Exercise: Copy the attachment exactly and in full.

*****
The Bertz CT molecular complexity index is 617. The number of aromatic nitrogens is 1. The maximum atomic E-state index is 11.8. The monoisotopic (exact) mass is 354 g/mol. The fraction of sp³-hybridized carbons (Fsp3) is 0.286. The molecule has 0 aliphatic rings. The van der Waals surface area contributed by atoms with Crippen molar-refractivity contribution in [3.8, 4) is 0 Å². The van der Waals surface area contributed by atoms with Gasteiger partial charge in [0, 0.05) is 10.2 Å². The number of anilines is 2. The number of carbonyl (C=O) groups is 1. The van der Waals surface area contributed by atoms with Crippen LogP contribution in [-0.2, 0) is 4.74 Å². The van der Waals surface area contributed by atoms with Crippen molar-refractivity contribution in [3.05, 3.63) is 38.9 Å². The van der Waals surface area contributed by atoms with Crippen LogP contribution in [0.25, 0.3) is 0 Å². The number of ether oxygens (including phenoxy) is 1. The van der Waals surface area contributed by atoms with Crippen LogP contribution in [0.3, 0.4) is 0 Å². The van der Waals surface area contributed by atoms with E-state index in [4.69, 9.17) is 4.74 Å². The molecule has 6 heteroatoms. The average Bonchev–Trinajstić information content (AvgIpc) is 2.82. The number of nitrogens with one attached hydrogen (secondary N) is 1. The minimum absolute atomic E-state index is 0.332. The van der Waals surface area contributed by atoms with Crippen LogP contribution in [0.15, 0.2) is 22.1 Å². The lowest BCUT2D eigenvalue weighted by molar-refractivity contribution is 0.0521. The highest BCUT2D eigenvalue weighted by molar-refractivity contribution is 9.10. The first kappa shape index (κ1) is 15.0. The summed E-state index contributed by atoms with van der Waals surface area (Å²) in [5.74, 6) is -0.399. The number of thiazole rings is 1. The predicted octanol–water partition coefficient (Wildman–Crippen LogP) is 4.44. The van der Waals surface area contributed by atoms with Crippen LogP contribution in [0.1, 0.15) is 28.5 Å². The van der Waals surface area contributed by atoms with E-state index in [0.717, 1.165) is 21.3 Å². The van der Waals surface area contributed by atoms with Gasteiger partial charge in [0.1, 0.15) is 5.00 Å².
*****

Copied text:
The Bertz CT molecular complexity index is 617. The number of aromatic nitrogens is 1. The maximum atomic E-state index is 11.8. The monoisotopic (exact) mass is 354 g/mol. The fraction of sp³-hybridized carbons (Fsp3) is 0.286. The molecule has 0 aliphatic rings. The van der Waals surface area contributed by atoms with Crippen molar-refractivity contribution in [3.8, 4) is 0 Å². The van der Waals surface area contributed by atoms with Gasteiger partial charge in [0, 0.05) is 10.2 Å². The number of anilines is 2. The number of carbonyl (C=O) groups is 1. The van der Waals surface area contributed by atoms with Crippen LogP contribution in [-0.2, 0) is 4.74 Å². The van der Waals surface area contributed by atoms with Crippen molar-refractivity contribution in [3.05, 3.63) is 38.9 Å². The van der Waals surface area contributed by atoms with Crippen LogP contribution in [0.25, 0.3) is 0 Å². The number of ether oxygens (including phenoxy) is 1. The van der Waals surface area contributed by atoms with Crippen LogP contribution in [0.3, 0.4) is 0 Å². The van der Waals surface area contributed by atoms with E-state index in [4.69, 9.17) is 4.74 Å². The molecule has 6 heteroatoms. The average Bonchev–Trinajstić information content (AvgIpc) is 2.82. The number of nitrogens with one attached hydrogen (secondary N) is 1. The minimum absolute atomic E-state index is 0.332. The van der Waals surface area contributed by atoms with Crippen LogP contribution in [0.15, 0.2) is 22.1 Å². The lowest BCUT2D eigenvalue weighted by molar-refractivity contribution is 0.0521. The highest BCUT2D eigenvalue weighted by molar-refractivity contribution is 9.10. The first kappa shape index (κ1) is 15.0. The summed E-state index contributed by atoms with van der Waals surface area (Å²) in [5.74, 6) is -0.399. The number of thiazole rings is 1. The predicted octanol–water partition coefficient (Wildman–Crippen LogP) is 4.44. The van der Waals surface area contributed by atoms with Crippen LogP contribution in [0.1, 0.15) is 28.5 Å². The van der Waals surface area contributed by atoms with E-state index in [0.717, 1.165) is 21.3 Å². The van der Waals surface area contributed by atoms with Gasteiger partial charge in [0.1, 0.15) is 5.00 Å².